• SIA’s website is an invaluable source of advice and information on the effect of Covid 19 on the SCI community including advice and assistance with preparing personal care plans and emergency care plans in the event of a hospital admission as well as detailed fact sheets for carers.
  • People with SCI can access a wide range of podcasts and online cafes put together by SIA in collaboration with Back UP and ‘This is Spinal Crap’, a podcast service about living well with SCI. This is a great opportunity to share experiences in a fun and positive environment and have that much needed social interaction.  
  • Thanks to SIA’s Support Network, those with SCI can receive one-to-one virtual support (by telephone, email or skype) where they can discuss any concerns and seek guidance from someone who has been through similar experiences. This is a really helpful service, whether you are newly injured or suffered your spinal cord injury some time ago but need some guidance or simply a listening ear. I have recommended this service to many of my clients who have all found it hugely beneficial.  Back Up also offers a similar service.
  • Those with SCI can discuss any health concerns and seek clinical guidance from one of SIA’s specialist nurses. This assistance is particularly important now when many SCI individuals are shielding but need clinical/nursing advice to manage their condition and any complications that may arise.
  • In collaboration with SIA, Dr Jane Duff consultant Clinical Psychologist who heads up the National Spinal Injuries Centre Clinical Psychology Service has produced a really helpful advice on looking after one’s psychological well-being during these challenging times. You can read this article by following this link.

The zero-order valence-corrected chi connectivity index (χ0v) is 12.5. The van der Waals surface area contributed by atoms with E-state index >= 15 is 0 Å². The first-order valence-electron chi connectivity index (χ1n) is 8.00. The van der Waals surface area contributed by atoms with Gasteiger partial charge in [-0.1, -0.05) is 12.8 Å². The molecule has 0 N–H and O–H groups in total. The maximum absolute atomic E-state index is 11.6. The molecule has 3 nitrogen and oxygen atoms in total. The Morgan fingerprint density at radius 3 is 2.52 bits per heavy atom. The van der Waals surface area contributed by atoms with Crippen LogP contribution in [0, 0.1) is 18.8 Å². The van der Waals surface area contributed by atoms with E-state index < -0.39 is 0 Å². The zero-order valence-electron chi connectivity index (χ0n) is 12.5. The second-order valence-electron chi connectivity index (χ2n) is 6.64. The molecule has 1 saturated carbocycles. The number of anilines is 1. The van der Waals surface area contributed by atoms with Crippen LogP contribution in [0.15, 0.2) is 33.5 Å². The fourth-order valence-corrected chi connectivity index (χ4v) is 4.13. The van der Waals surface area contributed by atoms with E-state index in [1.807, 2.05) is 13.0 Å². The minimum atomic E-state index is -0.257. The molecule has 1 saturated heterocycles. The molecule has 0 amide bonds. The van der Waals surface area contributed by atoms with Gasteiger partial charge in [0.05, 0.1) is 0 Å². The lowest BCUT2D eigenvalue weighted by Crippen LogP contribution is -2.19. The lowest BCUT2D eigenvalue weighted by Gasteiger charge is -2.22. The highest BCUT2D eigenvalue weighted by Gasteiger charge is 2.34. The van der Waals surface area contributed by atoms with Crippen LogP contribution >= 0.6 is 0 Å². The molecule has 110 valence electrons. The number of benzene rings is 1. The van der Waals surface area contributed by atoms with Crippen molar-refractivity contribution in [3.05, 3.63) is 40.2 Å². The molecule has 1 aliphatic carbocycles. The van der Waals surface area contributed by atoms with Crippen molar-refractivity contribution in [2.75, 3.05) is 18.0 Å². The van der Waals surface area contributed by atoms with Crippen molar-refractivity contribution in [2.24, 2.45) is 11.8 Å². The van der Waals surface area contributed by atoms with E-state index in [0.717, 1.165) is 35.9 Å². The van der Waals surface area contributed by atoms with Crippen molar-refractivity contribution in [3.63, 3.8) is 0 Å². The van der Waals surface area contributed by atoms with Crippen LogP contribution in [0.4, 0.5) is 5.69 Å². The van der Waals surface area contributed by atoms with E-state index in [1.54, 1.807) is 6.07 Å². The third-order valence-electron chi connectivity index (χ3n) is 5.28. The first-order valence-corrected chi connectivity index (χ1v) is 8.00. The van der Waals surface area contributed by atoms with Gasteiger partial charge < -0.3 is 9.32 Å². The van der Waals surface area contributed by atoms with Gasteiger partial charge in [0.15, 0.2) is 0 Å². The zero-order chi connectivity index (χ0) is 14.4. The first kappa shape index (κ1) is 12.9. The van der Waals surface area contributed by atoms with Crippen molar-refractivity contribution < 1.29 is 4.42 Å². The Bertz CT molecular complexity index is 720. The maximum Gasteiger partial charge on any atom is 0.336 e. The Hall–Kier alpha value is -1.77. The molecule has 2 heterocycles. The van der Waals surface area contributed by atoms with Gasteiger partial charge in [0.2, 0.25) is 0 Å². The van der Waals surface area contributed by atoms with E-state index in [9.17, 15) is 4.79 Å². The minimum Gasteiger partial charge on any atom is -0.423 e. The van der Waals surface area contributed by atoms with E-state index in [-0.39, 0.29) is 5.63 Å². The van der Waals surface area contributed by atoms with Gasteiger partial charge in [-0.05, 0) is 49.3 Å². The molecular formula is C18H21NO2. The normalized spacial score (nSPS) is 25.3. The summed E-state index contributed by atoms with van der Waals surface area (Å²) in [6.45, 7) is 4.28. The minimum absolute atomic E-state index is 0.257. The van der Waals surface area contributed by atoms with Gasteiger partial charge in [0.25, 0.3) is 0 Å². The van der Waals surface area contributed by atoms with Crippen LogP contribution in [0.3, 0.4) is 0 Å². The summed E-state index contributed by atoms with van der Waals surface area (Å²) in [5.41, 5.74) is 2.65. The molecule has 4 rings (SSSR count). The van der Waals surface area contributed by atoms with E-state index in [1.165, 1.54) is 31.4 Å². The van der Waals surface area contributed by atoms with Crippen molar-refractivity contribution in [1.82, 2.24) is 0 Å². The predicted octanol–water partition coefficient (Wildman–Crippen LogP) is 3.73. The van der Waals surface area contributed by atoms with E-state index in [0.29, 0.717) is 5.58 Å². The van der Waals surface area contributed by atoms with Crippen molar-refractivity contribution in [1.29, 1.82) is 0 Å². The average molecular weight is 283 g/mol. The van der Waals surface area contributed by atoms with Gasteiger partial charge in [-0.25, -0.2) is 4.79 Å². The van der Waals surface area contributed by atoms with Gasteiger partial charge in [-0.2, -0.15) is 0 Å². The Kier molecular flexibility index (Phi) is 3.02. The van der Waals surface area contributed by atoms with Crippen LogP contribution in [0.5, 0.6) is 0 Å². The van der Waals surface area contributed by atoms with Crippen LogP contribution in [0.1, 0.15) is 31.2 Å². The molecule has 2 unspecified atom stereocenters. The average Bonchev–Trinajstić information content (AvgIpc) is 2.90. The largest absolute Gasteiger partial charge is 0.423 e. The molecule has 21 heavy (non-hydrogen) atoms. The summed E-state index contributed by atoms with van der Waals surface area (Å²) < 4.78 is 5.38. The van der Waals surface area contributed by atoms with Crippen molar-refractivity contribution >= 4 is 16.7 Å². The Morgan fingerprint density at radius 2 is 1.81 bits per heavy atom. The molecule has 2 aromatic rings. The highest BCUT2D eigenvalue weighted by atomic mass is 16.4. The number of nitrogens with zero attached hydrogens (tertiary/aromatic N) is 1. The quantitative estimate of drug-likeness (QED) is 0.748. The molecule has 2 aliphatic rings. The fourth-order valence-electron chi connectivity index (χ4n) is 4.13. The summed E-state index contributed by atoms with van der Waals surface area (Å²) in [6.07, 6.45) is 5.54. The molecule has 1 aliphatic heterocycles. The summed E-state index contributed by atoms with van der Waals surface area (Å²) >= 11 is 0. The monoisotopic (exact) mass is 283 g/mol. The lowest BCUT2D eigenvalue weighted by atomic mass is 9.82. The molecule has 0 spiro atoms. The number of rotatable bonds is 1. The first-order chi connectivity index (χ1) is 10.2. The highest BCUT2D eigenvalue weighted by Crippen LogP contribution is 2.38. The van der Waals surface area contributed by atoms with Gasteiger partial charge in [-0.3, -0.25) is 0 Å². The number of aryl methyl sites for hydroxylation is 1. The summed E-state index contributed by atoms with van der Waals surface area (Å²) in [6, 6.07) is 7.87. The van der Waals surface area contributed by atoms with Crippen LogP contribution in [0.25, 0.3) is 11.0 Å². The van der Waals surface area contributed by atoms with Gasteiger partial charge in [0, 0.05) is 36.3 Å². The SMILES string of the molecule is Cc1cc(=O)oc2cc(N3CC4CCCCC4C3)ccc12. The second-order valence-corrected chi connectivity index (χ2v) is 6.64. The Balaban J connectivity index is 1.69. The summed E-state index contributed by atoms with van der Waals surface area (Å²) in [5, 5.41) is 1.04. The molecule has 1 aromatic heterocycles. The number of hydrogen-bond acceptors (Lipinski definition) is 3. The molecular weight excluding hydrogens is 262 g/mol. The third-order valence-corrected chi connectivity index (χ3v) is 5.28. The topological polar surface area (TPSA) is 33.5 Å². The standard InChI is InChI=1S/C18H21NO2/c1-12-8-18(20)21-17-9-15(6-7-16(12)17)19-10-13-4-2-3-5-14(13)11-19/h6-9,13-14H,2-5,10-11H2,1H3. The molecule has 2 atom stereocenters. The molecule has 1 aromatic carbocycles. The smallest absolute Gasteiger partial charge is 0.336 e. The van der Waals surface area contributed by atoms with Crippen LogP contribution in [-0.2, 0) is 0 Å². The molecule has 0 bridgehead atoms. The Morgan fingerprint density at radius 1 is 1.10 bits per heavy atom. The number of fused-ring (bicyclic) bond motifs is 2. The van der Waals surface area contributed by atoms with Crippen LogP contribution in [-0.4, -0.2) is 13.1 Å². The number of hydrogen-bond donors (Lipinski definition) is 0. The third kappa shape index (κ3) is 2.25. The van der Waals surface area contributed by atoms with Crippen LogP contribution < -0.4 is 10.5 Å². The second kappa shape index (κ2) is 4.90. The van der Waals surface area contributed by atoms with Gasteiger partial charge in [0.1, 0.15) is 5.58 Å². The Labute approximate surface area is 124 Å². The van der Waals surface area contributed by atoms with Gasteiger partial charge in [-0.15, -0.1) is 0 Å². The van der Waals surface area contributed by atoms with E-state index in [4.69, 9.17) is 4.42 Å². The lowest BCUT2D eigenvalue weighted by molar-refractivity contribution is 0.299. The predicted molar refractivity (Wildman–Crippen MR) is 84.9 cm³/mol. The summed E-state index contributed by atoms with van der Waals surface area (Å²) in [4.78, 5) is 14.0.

• The SIA’s advocacy service can be particularly relevant in the current situation where many SCI people are experiencing problems with their usual care arrangements or medical treatment. The advocacy team can assist with a number of issues including making representations on behalf of high-level injury SCI people to be automatically registered as high risk, advocating the importance of PPE, prioritising SCI people in acute medical settings and ensuring their carers can still support them in hospitals given their often complex needs.
  • Maintaining good levels of physical activity when shielding or self-isolating may be difficult. Helpfully, there are now some great resources available online for adults and children including workouts put together by Neurokinex or check their Twitter feed @neurokinex, a charity which offers specialised neurological rehabilitation for various forms of paralysis. Another great initiative is a collaboration between Rooprai Spinal Trust and Gym Possible, where high risk wheelchair users can receive free exercise bands to help keep in shape along with weekly instruction videos (#ProjectBandTogether). You can check out these videos by going onto their Twitter and Instagram page.

Lessons to be learnt

It is important to learn from and build on these recent experiences. I hope that as a society we can find ways to better protect those at risk in times of crisis such as this one. Appropriate provisions and contingencies have to be put in place by the Government to ensure that those with specialist needs receive the support they require and are well safeguarded. This crisis has also highlighted the important role played by many charities supporting those in need. Their ability to provide such support in the future has to be maintained.

Alex Dabek is an Associate and Head of the Spinal Injury team at Bolt Burdon Kemp.